Suddenly, the invading water was up to their ankles and they realized this time, it was different.

“We shifted into a different mode,” Carrie Moore recalled. “We were in shock, thinking, ‘This isn’t happening.’”

Realizing that leaving was their only option, the couple began to quickly gather up their two sons and a few belongings. Their plan to drive away was quickly dashed when they looked out their kitchen door into their carport and saw water lapping at the headlights of their SUV.

Rather than open a floodgate, the Moores exited through a bedroom window at the other end of the house. As they left, Carrie called 911. Once they reached higher ground, they and other evacuees were met by Sherwood firefighters and police.

The Moores have insurance on their house, but were shocked to learn that their policy does not cover furnishings or other belongings. Their home was contaminated by sewer water that backed up into their home during the flood.

“It would be nice to get some help,” Mike Moore said. “I would take a bag of towels, soap – something.”

The weekend at a motel and a trip to Walmart for shoes, clothes and other items cost the Moores more than $800. They estimate repairs to their house will take two months. With this one flood experience, they have had enough.

“We are going to fix it up and get out of here,” Mike Moore said.

John and Lynn McIntosh who have lived on Bronco Lane for 37 years say this flood was the worst of four they’ve endured. The couple seemed resigned to their plight, as they picked through their ruined belongings on Monday and told tales of past floods.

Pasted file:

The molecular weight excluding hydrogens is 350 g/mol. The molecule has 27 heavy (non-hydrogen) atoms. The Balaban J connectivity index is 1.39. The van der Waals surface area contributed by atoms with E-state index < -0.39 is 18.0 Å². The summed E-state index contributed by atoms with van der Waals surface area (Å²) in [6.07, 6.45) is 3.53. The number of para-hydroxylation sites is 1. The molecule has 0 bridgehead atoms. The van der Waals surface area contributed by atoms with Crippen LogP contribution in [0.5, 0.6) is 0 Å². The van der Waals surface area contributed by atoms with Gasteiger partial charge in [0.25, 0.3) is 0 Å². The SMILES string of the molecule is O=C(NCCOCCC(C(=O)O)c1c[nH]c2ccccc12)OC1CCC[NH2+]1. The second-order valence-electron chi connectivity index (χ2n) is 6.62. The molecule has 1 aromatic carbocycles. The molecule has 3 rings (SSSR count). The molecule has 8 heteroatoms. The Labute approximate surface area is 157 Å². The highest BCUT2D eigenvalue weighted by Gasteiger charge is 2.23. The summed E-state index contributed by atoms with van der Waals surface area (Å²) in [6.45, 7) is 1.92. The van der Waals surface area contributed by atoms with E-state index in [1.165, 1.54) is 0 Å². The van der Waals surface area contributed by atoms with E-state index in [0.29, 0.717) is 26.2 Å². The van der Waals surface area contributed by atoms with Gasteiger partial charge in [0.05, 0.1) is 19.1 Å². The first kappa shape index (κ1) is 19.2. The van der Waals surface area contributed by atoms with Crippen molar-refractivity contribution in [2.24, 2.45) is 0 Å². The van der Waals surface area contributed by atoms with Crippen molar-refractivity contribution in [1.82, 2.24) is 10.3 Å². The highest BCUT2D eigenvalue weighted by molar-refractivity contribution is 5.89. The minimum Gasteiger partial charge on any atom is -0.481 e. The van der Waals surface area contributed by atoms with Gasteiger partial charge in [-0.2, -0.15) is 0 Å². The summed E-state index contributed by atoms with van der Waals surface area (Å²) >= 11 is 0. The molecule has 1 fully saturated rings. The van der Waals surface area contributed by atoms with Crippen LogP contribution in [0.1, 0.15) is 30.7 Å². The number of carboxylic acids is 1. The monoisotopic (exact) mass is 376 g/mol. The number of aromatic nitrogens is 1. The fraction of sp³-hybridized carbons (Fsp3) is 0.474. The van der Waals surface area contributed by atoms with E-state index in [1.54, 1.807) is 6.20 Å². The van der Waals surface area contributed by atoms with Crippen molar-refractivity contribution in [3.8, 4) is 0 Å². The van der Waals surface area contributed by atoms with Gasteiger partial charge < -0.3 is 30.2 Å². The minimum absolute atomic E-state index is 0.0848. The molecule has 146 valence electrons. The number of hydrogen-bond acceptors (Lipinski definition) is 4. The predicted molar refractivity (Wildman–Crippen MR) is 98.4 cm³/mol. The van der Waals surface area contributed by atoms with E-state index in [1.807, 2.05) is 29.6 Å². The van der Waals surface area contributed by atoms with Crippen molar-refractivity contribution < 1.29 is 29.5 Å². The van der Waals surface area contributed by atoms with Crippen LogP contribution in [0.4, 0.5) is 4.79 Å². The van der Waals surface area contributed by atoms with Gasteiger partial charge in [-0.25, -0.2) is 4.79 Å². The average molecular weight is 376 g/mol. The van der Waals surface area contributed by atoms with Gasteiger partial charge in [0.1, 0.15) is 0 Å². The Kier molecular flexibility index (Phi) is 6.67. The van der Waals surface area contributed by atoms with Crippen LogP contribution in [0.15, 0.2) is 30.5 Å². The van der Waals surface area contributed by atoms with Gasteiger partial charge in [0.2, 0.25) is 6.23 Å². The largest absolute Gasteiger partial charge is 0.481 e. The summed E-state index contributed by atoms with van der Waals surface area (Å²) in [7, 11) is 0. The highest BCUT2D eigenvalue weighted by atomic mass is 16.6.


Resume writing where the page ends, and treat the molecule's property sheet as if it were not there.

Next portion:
To let rising waters out, they would open a door at one end of the house, but then have to grab belongings before they were carried off.

“One year, my Christmas tree went out,” she recalled. Another year, she ventured outside, was overwhelmed by the swift-moving water and wound up clinging to a chain-link fence until rescued by a passer-by. She says it had to be an angel who helped her to higher ground, then disappeared. They say they can’t afford insurance or replacement of items lost over the years to the floods.

Jim Thrasher has lived at 7906 Bronco Lane for 20 years. On Monday, he and his wife Teresa and his son Jeff were cleaning up the damage.

Jim was scraping mud out of the inside of his car that was parked in the driveway when the flood occurred.

The Thrashers are staying with family in Cabot while they clean up their home. The work will take “at least a couple of weeks, probably a month,” Jim said.

“We got ready for something like this when Katrina came through, but nothing happened then. Now, it’s happened,” Jim said.